Friday, April 1, 2011
Moving a Hedge of Very Large Arborvitae
I have a huge hedge of 'Pyramidal' Arborvitae I planted beginning in the year 2003. It has grown quite big and beautiful and does provide me lots of privacy and beauty in the winter when nothing else is green. However, I planted this hedge in the wrong spot and with the completion of the privacy fence I decided to move this hedge.
Let me explain why this hedge was planted in the wrong spot. At the time of planting I had terrible neighbors and my main concern was privacy. Additionally I did not want the hedge close enough to the fence so as to be damaged by the adjacent property owner. The chainlink fence itself suffered quite enough damage by itself without having a living hedge be destroyed due to vandalism. Therefore I planted the hedge about seven feet from the fence. The arborvitae themselves can grow to about 5-6 feet wide. I really should've planted the hedge only about four feet from the fence because I lost that amount of space inside of the hedge and fence. I really missed the space too because who is going to use space between a fence and 11 foot tall shrubs? Normally boundaries and privacy fences would be on the outside of the living area of a yard not set several feet into the yard area.
I felt pretty confident I could move this hedge pretty much by myself. Normally moving shrubs this big is not a recommended project due to the trauma mature shrubs suffer their mortality rate is very high. I myself have lost one or two over the years in part due to moving. But here is the caveat, these shrubs grow in a low spot where water tends to flow underground just beneath the roots of the arborvitae. The area almost always stays wet in the lower area but does dry out considerably on the higher ground area. The total length of the hedge was to be 35 feet. The higher end of the area had the shorter shrubs (probably due to less water and more tree root competition) and the lower end had the very large shrubs. The two shrubs I have lost from this area were both growing above the water level and so were not privy to a good underground source of water. By the time I realized they were in trouble it was too late. But now that I know of the situation I'll be able to monitor it more closely this summer so I decided to move these shrubs.
There were eight shrubs in total ranging from 6 feet to 12 feet tall. What was I thinking??? I was able to move four of the eight shrubs by myself. I don't even want to ever think of doing something like this again. I began by digging the huge holes to accommodate the rootballs. I then cut around the root balls being sure to stay outside of the canopy if I was able to do so. This meant I had about 30-40 inch rootballs. In order to be sure the roots were completely cut and to dislodge the shrubs I leaned them over. This part was easy.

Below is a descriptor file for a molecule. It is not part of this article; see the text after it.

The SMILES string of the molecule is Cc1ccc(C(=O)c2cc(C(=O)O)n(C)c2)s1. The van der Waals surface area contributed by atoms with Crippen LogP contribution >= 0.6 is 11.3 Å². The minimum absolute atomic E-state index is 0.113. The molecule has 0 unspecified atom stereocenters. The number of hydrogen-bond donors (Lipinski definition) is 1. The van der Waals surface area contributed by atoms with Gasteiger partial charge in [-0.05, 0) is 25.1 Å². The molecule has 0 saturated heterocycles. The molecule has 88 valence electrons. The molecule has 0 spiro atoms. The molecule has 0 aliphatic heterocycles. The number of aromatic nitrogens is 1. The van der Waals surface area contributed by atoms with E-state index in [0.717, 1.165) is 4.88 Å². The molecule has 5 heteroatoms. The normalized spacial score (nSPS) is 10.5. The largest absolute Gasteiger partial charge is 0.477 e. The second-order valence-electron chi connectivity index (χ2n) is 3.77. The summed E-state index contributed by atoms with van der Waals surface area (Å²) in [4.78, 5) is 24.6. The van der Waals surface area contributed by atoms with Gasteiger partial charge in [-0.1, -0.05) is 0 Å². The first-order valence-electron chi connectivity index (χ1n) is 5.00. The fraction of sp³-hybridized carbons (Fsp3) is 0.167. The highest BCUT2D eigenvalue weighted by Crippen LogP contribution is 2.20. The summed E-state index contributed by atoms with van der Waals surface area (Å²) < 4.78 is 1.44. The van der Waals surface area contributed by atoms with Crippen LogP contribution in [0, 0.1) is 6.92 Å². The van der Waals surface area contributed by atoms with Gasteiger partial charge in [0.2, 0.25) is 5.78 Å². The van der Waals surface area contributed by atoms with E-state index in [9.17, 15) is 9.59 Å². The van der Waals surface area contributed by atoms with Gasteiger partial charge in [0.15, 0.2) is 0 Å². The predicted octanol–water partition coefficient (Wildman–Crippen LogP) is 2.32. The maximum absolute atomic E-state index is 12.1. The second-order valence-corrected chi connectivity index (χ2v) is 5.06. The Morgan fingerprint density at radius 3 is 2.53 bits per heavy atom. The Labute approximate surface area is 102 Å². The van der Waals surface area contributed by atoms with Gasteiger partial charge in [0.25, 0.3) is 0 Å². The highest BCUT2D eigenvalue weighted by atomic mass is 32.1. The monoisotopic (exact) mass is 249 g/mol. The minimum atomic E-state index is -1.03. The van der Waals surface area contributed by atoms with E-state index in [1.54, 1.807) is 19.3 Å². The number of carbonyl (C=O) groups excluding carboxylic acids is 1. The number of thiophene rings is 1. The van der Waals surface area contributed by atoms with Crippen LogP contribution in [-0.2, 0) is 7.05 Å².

Moving the shrubs and their rootballs over was not so easy. Here we are looking at the before the move photo. See all of that room between the fence and the arborvitae? I used to have some barberry growing here but have since removed it. Anything that is invasive or has thorns has to go and the barberry fit the bill. I used the chainsaw to take them out. If you look all the way down past the hedge you can just make out a swing near the fence. Just on the other side of the swing is the end of my property and also the pond that belongs to my neighbor. To the right of this hedge there was about a three foot walkway between this hedge and a hedge of crepe myrtles and a small picket fence. This garden is known as my picket fence garden and I grow only touch me nots, the arborvitae, and the crepe myrtles in it. I wanted a bigger walkway so that the crepe myrtles would get more sun, I'd have more room to walk, and the yard would feel larger in this area without the shrubs infringing upon the space.
Ah, here we go. All moved and back into place-kind of. In order to move the bottom four shrubs I had to get my neighbor to come over and help Mr. Fix-it and I. What a big job!! The rootball with the trees must've weighed 300 pounds a piece and it was tough moving the shrubs over. Fortunately we did not have to move them far and were able to drag them into place pretty well. The hedge is now an even 36" from the privacy fence and each shrub is 48" apart. They should grow together nicely and recover in a few years. Can you see the swing and pond now? A much better view now I think and more breathing room for me and the crepes. I wish I had taken a before shot on this side of the arborvitae but just now realized I did not. It's hard to tell just how much more room we've gained with moving this hedge over.
The last time I moved some of these shrubs was in 2008. It also happened to be the year of the Master Gardener Garden Tour. My garden happened to be on the tour and I vividly remember I had a bunch of ropes holding these shrubs in place so that they would not fall over. I learned from prior experiences that without the roots to anchor these tall shrubs into place these shrubs will easily blow over. Blowing over is not such a big deal because I can usually set them up easily, but each time a shrub blows over the rootball is set back again. To prevent blow overs I have anchored each and every shrub in two different locations with more ropes. Not the prettiest thing in the garden but definitely functional. In a year or so I'll be able to remove the anchors and I'll still (hopefully) have a beautiful green arborvitae hedge....
in the garden....
And to think I am publishing this on April Fools day! Everyone beware...in the garden... and have a great weekend!
Words and Photos Property of In the Garden Blog Team, In the Garden